4. Surveillance systems are tough stuff:

It is not the size of a company that matters - it is experience! It's not a company's deep pockets that count, but rather its exhibited skills in what is an incredibly complex niche industry. Knowing how to integrate analogue with digital solutions, how to transmit large volumes of streaming video through different "pipes" for long distances, how to meld wired and wireless components, and do so in a reasonable time are not skills resident in a lot of companies even if they do advertise that is what they do. So "buyer beware!"

5. Surveillance systems are not cheap and they need care:

Sometimes, the hardest thing is to convince a user that they must protect their investment with an extended service agreement. But doing so is not only smart - it is essential. Systems should be made so they can be operated easily. But they are a product of advanced electronics, complex sensors, and complicated software and need a sustained service program to maintain one's investment. This one element is the most overlooked yet most necessary element in any system.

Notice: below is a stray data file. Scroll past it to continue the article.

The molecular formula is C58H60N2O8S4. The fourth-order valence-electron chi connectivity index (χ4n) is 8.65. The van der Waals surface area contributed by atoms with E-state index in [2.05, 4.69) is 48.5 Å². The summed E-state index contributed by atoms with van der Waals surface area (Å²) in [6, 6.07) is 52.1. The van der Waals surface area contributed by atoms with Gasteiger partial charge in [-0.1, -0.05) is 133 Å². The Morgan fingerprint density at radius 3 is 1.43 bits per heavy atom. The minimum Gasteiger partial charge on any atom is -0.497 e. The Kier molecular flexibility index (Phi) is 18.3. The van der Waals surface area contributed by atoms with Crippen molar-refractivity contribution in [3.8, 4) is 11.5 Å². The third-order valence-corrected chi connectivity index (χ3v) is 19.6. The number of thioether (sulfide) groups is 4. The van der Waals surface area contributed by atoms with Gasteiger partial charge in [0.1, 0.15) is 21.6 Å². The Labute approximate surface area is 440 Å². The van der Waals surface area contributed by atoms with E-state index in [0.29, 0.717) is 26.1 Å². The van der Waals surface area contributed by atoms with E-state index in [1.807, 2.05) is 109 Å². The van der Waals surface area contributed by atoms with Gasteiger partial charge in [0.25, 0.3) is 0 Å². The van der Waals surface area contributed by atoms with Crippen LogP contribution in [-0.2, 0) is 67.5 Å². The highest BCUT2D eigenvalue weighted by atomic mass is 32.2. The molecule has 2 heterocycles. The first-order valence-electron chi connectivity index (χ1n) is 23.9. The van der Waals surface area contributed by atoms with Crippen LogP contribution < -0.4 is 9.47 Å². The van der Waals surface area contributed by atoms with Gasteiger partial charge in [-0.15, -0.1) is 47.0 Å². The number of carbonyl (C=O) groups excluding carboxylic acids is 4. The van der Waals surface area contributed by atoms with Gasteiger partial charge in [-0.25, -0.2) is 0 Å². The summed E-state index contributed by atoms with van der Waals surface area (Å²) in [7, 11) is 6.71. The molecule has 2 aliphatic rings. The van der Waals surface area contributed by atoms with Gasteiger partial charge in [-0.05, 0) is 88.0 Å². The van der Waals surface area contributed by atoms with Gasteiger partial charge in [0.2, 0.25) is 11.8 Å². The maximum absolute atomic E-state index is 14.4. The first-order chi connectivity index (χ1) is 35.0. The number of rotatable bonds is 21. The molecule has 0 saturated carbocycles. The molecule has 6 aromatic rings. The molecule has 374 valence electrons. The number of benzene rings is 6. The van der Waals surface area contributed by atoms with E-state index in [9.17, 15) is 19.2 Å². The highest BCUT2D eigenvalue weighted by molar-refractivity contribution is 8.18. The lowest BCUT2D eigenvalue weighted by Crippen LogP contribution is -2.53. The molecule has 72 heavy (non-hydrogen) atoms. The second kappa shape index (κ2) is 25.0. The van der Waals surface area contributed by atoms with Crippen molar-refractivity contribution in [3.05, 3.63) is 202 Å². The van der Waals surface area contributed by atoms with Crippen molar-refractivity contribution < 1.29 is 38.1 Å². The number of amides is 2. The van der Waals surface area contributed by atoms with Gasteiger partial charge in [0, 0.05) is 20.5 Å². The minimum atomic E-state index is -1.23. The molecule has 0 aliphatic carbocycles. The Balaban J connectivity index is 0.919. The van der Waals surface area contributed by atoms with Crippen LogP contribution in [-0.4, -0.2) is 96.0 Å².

Surveillance systems are here to stay. They are imbedded in much of the fabric of our every day life. You have seen vestiges of such systems in London, heard about efforts to man the U.S. border with them (although with mixed results to date), have seen them used as a means to bring down organized crime, and watched their proliferation throughout many of the major cities in the United States. There has been a lot of trial and error . . . a lot of successes and failures. But one conclusion is inescapable - - they are here to stay and will grow in size and scope and, as they do, so too will the number of providers who say they can produce the right solution. The five considerations mentioned above may help in providing the right solution for a city, company, or agency seeking to procure a system to meet its surveillance needs.
About the Author
Contact NS Microwave today to find out how they can set up and manage customized surveillance solutions for your agency. Past deployments include the site of Super Bowl LXII, mission-critical support in Iraq, and numerous local, state and federal law enforcement agencies: www.nsmicrowave.com